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Shakespeare in San Quentin
"All the world’s a stage," Shakespeare wrote, "and all the men and women merely players." This summer, Assistant Professor of Theatre Aldo Billingslea’s course in "Performing Shakespeare" showed SCU students just how wide and strange that stage truly is, as they took the Bard behind bars for a performance alongside prisoners in San Quentin State Prison.
The performance on July 24 offered some profound lessons in Shakespeare’s themes of freedom and redemption, and SCU senior Ariana Khan has written about the experience in an After Words for the Winter 2006 issue of SCM. Along with Khan, students Katie Fier, Mallory Harper, and Calvin Johnson took the stage with five inmates in San Quentin—for renditions of some of Shakespeare’s most famous sonnets and monologues, and scenes from "The Tempest." Here are comments from the students and snapshots of the performances.
Prospero and Caliban
Michael Willis is a 44-year old inmate serving a sentence for burglary. His performance of Jacques’ "Seven Ages of Man" speech from "As You Like It" wowed the audience—and amazed fellow performer Mallory Harper. "His performance was so clear and precise I was awestruck," Harper says. A senior from Omaha, Nebr., Harper took on the role of the sorcerer Prospero for a scene from "The Tempest," with inmate Ronin Holmes playing Caliban. "When Ronin and I were facing off," Harper says, "I really felt the emotion of the scene for the first time." She recounts the way he lunged at her—nearly making her stumble over backwards. "I was almost ready to fight for my daughter's honor," she says.
Heir to the Kingdom of Naples
"Inside it is all about status," says Calvin Johnson. The SCU sophomore from Morton, Texas, is a guard for the Broncos on the basketball court. And in performing scenes from Shakespeare’s magical tale in "The Tempest," he learned a few lessons about perception and reality. "I was expecting these big, rude, disrepectful men who had nothing else better to do than to watch our play," he says. "They were the complete opposite."
Johnson played Ferdinand, the son of Prospero’s enemy, Alonso, who falls in love with Prospero’s daughter, Miranda, played by SCU student Katie Fier. "When I went into the prison, I was nervous," Johnson admits. "Because, if you think about it, they are in there for a reason…. But they got up onstage like it was nothing and were just glowing."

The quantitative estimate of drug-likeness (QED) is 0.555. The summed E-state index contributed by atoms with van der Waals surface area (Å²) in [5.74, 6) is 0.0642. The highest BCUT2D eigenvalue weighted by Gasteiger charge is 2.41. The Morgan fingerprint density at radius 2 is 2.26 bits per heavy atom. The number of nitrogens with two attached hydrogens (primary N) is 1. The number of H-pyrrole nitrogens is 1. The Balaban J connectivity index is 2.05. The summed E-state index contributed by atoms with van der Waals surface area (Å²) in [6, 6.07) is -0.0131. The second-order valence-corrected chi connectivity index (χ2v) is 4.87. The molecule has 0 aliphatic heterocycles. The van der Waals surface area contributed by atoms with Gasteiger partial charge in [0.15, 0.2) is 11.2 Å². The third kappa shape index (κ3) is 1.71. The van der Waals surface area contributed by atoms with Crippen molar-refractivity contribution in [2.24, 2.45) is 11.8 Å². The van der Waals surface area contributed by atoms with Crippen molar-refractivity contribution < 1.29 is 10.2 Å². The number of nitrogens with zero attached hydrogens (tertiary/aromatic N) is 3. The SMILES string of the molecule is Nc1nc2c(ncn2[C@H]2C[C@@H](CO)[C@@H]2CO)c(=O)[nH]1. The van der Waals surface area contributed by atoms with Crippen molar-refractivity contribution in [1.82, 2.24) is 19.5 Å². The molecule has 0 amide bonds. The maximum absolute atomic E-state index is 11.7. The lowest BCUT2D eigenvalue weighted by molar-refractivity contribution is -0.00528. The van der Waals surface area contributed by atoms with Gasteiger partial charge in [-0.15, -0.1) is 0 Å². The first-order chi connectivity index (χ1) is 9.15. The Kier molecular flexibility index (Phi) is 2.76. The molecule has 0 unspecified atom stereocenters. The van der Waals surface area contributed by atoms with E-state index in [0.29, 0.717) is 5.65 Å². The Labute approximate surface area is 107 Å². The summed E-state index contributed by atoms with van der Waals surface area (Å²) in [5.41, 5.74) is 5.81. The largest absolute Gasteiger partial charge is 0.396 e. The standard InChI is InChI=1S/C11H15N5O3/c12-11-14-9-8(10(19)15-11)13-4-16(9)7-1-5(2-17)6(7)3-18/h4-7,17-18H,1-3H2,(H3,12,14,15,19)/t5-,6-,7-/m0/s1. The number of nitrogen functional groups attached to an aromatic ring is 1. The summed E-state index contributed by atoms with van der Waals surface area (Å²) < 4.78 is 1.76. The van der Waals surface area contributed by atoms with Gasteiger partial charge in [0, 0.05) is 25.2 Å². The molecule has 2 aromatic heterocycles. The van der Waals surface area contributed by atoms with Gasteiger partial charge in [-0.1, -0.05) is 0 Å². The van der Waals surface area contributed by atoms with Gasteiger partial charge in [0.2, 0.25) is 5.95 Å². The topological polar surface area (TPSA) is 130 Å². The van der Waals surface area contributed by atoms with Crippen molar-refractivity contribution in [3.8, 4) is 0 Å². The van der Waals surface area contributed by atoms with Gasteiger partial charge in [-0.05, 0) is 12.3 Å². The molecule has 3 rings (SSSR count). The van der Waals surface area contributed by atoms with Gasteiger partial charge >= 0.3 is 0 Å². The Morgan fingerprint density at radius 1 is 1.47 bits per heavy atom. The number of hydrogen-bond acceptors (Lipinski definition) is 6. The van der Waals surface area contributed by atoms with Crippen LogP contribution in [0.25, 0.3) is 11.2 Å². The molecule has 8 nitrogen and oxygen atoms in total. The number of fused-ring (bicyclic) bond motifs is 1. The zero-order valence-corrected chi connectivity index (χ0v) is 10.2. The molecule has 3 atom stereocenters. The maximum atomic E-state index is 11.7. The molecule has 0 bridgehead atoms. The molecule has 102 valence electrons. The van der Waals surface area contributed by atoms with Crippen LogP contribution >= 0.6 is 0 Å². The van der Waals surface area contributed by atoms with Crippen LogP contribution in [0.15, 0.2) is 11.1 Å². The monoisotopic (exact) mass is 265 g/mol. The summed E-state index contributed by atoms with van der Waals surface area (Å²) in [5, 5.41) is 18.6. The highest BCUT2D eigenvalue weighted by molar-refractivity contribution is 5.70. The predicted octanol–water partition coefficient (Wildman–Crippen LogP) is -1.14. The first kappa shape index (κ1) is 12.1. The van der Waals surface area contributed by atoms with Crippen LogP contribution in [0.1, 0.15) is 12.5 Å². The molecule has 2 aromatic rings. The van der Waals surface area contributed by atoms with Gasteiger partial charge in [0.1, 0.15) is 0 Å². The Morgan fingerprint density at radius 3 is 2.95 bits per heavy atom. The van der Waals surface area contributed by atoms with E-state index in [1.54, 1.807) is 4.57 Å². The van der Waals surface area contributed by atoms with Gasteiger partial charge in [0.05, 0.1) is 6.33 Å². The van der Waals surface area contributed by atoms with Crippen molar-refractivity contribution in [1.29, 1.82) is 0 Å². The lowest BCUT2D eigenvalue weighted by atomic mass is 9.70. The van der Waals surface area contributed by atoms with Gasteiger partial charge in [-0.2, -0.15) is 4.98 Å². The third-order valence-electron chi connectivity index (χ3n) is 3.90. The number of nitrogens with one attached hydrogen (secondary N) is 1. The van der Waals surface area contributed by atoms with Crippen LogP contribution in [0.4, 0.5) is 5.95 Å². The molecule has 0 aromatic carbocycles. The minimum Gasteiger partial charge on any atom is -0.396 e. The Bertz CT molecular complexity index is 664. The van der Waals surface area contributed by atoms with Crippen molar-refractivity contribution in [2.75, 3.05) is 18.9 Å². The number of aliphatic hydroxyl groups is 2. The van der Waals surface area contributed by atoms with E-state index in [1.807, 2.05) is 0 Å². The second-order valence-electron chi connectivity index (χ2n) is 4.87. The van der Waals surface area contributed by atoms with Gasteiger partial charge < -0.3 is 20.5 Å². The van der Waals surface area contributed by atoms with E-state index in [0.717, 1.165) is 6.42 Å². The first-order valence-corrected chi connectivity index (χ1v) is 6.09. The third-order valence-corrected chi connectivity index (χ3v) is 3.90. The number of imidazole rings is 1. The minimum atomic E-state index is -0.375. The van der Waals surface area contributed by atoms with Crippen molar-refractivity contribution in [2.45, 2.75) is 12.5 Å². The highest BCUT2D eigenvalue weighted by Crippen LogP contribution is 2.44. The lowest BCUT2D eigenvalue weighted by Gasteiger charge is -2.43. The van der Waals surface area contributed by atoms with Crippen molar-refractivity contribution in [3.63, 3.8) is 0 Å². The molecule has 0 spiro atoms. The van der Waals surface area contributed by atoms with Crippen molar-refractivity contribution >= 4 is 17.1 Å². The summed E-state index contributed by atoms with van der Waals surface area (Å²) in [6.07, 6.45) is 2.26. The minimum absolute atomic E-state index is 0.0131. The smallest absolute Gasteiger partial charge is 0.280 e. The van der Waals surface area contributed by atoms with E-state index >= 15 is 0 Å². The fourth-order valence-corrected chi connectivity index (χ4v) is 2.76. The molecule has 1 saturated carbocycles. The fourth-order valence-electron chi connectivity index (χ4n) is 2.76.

The sorcerer’s daughter
"People in my family criticized me and joked with me about being ignorant," says Katie Fier about performing Shakespeare in San Quentin. The Colorado native played Prospero’s daughter, Miranda, a gentle and compassionate heroine. And while recognizing that the inmates might indeed be guilty of "terrible acts," Fier also gives credence to the perspective shared by Jonathan Gonzales, the education director for the Marin Shakespeare Company, who worked with the inmates in San Quentin. "‘Do people define you by the biggest mistake you’ve ever made?’" Fier recalls Gonzales asking.
"What I was most inspired by," Fier says, "was the courage that these men possessed. Being a person who has made poor decisions in my life as a result of peer pressure and self doubt, I was in awe at how these men could completely overcome all the stifling status issues that exist within the San Quentin environment. The men gave a remarkable performance, letting go of their inhibitions, taking chances, and embracing their characters." For Fier, the most important lesson comes down to keeping education and art programs in prisons. "While these men are in prison for a reason, they are not completely defined by their crime when they are given the opportunity to be a person," she says. "This opportunity is what I believe in. Through these programs, the men are educated, inspired, challenged, and rewarded; they are given the opportunity to be a person (to share, connect, do good, help their peers, and develop healthy relationships). Shakespeare at San Quentin drew out the potential for good that existed within each of these men."
Photos courtesy of Aldo Billingslea.